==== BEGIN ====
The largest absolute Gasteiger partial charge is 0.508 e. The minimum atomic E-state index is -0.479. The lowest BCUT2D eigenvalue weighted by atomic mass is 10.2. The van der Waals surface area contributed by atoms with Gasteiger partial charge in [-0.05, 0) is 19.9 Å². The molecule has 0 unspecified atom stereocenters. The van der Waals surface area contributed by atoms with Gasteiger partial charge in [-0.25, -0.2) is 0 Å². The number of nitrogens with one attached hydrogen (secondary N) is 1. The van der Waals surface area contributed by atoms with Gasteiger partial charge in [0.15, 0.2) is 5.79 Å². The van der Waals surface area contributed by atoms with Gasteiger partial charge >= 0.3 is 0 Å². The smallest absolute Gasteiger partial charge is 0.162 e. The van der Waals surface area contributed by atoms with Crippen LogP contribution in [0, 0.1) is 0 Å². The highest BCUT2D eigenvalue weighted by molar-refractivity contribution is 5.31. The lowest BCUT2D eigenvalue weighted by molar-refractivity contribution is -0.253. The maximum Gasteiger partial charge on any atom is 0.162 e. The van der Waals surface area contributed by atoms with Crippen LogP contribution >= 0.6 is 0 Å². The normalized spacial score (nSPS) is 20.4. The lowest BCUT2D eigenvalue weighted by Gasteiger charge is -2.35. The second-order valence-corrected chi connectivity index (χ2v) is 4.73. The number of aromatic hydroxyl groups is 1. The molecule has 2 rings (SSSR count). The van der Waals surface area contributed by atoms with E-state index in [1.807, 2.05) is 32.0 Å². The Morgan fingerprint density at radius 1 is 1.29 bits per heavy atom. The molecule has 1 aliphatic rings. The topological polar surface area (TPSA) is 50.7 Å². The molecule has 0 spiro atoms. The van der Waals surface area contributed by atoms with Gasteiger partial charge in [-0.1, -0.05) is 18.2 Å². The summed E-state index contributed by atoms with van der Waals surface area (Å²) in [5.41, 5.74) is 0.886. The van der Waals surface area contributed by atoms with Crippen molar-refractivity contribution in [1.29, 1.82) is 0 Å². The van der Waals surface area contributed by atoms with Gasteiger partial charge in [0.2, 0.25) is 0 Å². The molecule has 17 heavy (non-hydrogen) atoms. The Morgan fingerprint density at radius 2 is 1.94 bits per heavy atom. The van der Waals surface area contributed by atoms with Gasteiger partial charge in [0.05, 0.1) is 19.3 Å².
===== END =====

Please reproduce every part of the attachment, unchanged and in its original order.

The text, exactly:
The largest absolute Gasteiger partial charge is 0.508 e. The minimum atomic E-state index is -0.479. The lowest BCUT2D eigenvalue weighted by atomic mass is 10.2. The van der Waals surface area contributed by atoms with Gasteiger partial charge in [-0.05, 0) is 19.9 Å². The molecule has 0 unspecified atom stereocenters. The van der Waals surface area contributed by atoms with Gasteiger partial charge in [-0.25, -0.2) is 0 Å². The number of nitrogens with one attached hydrogen (secondary N) is 1. The van der Waals surface area contributed by atoms with Gasteiger partial charge in [0.15, 0.2) is 5.79 Å². The van der Waals surface area contributed by atoms with Gasteiger partial charge >= 0.3 is 0 Å². The smallest absolute Gasteiger partial charge is 0.162 e. The van der Waals surface area contributed by atoms with Crippen LogP contribution in [0, 0.1) is 0 Å². The highest BCUT2D eigenvalue weighted by molar-refractivity contribution is 5.31. The lowest BCUT2D eigenvalue weighted by molar-refractivity contribution is -0.253. The maximum Gasteiger partial charge on any atom is 0.162 e. The van der Waals surface area contributed by atoms with Crippen LogP contribution >= 0.6 is 0 Å². The normalized spacial score (nSPS) is 20.4. The lowest BCUT2D eigenvalue weighted by Gasteiger charge is -2.35. The second-order valence-corrected chi connectivity index (χ2v) is 4.73. The number of aromatic hydroxyl groups is 1. The molecule has 2 rings (SSSR count). The van der Waals surface area contributed by atoms with E-state index in [1.807, 2.05) is 32.0 Å². The Morgan fingerprint density at radius 1 is 1.29 bits per heavy atom. The molecule has 1 aliphatic rings. The topological polar surface area (TPSA) is 50.7 Å². The molecule has 0 spiro atoms. The van der Waals surface area contributed by atoms with Gasteiger partial charge in [-0.1, -0.05) is 18.2 Å². The summed E-state index contributed by atoms with van der Waals surface area (Å²) in [5.41, 5.74) is 0.886. The van der Waals surface area contributed by atoms with Crippen molar-refractivity contribution in [1.29, 1.82) is 0 Å². The van der Waals surface area contributed by atoms with Gasteiger partial charge in [0.2, 0.25) is 0 Å². The molecule has 17 heavy (non-hydrogen) atoms. The Morgan fingerprint density at radius 2 is 1.94 bits per heavy atom. The van der Waals surface area contributed by atoms with Gasteiger partial charge in [0.05, 0.1) is 19.3 Å².